Publisher : CRC Press
ISBN-10 : 0367444194
ISBN-13 : 978-0367444198
ASIN : B08CQBQ78P
The introduction of artificial lighting extends the time of wakefulness after dark and enables work at night, thus disturbing the human circadian rhythm. The understanding of the physiological mechanisms of visual and non-visual systems may be important for the development and use of proper light infrastructure and light interventions for different workplace settings, especially for shift work conditions.
Visual and Non-Visual Effects of Light: Working Environment and Well-Being presents the impact of lighting in the working environment on human health, well-being and visual performance. The physiological explanation of the visual and non-visual effects of light on humans which discusses the biological bases of image and non-image forming vision at the cellular level may be of particular interest to any professional in the field of medicine, physiology, and biology. It is one of the intentions of this book to put forward some recommendations and examples of lighting design which take into account both the visual and non-visual effects of light on humans. These may be of particular interest to any professional in the field of lighting, occupational safety and health, and interior design.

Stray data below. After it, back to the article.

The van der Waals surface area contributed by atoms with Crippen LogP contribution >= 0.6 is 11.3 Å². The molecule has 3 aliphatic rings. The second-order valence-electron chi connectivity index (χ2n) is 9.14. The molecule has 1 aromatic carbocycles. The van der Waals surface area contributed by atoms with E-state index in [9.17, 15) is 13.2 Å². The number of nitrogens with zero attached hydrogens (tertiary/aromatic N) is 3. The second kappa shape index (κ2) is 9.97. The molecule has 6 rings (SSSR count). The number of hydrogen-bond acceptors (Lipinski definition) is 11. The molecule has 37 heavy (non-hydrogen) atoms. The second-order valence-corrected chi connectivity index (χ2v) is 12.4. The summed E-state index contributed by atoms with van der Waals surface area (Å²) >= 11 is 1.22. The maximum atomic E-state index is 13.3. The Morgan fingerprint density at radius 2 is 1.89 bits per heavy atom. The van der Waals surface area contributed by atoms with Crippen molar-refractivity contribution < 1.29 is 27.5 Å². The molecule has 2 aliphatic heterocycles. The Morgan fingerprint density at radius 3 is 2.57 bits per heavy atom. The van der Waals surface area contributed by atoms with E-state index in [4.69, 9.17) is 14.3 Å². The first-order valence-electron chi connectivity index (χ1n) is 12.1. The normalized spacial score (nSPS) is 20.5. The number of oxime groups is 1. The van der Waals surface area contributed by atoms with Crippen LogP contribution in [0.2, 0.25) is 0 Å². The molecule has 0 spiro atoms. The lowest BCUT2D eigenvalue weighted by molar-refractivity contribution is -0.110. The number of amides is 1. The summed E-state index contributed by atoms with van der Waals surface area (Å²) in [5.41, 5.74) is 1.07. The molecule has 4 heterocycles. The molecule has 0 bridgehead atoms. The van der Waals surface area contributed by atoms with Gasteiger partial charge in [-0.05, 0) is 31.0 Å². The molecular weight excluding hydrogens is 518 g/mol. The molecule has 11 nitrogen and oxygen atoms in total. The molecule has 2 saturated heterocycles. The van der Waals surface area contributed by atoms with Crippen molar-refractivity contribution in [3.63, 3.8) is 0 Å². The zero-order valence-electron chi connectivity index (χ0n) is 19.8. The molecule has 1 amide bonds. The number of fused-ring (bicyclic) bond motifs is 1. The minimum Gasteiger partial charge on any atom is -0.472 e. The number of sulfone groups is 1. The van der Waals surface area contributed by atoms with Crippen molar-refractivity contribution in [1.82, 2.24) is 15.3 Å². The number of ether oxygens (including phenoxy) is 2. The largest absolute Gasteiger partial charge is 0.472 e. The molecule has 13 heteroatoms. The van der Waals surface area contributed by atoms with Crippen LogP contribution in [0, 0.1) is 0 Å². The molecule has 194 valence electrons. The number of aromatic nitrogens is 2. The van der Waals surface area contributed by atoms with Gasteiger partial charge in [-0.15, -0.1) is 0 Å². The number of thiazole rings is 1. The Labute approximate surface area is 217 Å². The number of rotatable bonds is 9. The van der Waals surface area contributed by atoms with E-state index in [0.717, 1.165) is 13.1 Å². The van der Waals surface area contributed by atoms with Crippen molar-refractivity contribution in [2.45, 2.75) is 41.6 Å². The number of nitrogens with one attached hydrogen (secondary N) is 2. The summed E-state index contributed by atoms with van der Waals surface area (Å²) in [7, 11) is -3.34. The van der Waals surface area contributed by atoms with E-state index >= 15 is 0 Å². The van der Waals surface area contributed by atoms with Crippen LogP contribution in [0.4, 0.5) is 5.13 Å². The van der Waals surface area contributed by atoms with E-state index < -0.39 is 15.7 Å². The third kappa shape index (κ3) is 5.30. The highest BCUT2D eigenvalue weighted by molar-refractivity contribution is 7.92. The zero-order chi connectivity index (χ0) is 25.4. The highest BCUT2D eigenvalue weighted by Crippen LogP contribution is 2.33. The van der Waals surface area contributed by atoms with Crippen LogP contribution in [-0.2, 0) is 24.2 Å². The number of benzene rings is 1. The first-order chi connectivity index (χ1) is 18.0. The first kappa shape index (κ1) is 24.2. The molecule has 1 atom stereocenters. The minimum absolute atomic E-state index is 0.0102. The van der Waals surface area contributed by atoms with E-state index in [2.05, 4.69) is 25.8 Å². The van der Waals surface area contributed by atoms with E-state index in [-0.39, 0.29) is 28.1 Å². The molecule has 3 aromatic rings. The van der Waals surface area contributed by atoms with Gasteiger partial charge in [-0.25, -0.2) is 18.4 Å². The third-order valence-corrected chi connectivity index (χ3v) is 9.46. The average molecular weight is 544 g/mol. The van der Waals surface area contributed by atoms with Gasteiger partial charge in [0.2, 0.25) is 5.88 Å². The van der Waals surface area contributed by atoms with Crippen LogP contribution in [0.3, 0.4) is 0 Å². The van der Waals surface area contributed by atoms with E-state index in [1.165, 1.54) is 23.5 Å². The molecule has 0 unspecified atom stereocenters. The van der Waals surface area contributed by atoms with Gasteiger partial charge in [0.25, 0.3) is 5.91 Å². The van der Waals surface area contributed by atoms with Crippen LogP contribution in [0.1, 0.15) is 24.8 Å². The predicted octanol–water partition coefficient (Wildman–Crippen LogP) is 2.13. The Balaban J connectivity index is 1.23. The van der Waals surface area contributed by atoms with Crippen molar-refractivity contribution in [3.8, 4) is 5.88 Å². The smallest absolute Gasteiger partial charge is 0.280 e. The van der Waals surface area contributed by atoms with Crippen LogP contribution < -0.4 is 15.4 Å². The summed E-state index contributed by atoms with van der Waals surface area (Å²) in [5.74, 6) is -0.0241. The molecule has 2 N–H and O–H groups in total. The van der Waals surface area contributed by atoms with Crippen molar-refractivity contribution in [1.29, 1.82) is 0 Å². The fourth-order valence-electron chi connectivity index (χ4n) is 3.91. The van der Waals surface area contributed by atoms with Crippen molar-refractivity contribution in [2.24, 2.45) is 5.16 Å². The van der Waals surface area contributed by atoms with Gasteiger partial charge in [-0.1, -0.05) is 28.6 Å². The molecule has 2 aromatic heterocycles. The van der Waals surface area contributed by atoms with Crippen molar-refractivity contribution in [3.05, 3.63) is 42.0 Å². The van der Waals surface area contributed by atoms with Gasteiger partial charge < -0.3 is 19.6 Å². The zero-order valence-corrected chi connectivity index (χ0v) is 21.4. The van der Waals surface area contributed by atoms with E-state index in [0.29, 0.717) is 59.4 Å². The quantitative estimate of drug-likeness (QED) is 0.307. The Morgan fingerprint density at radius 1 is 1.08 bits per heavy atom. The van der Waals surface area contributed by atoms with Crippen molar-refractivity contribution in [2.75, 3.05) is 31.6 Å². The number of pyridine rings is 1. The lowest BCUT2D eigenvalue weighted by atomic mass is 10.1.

"What effects on health can a light ‘overdose’ or light deficiency have? What is bad light? The authors of the monograph provide answers to these questions. Just as for a physicist, the dual nature of light comprises an electromagnetic wave and a photon, the duality of light for a physician comprises visual and non-visual effects."
Prof Jacek Przybylski, Medical University of Warsaw
"This is a unique publication in the field of lighting technology. The authors have skillfully combined both the technical and biomedical aspects involved, which is unprecedented in the literature available. As a result, an important study has been created for many professional groups, with a significant impact on the assessment of risks associated with LED sources."
Prof Andrzej Zając, Military University of Technology, Warsaw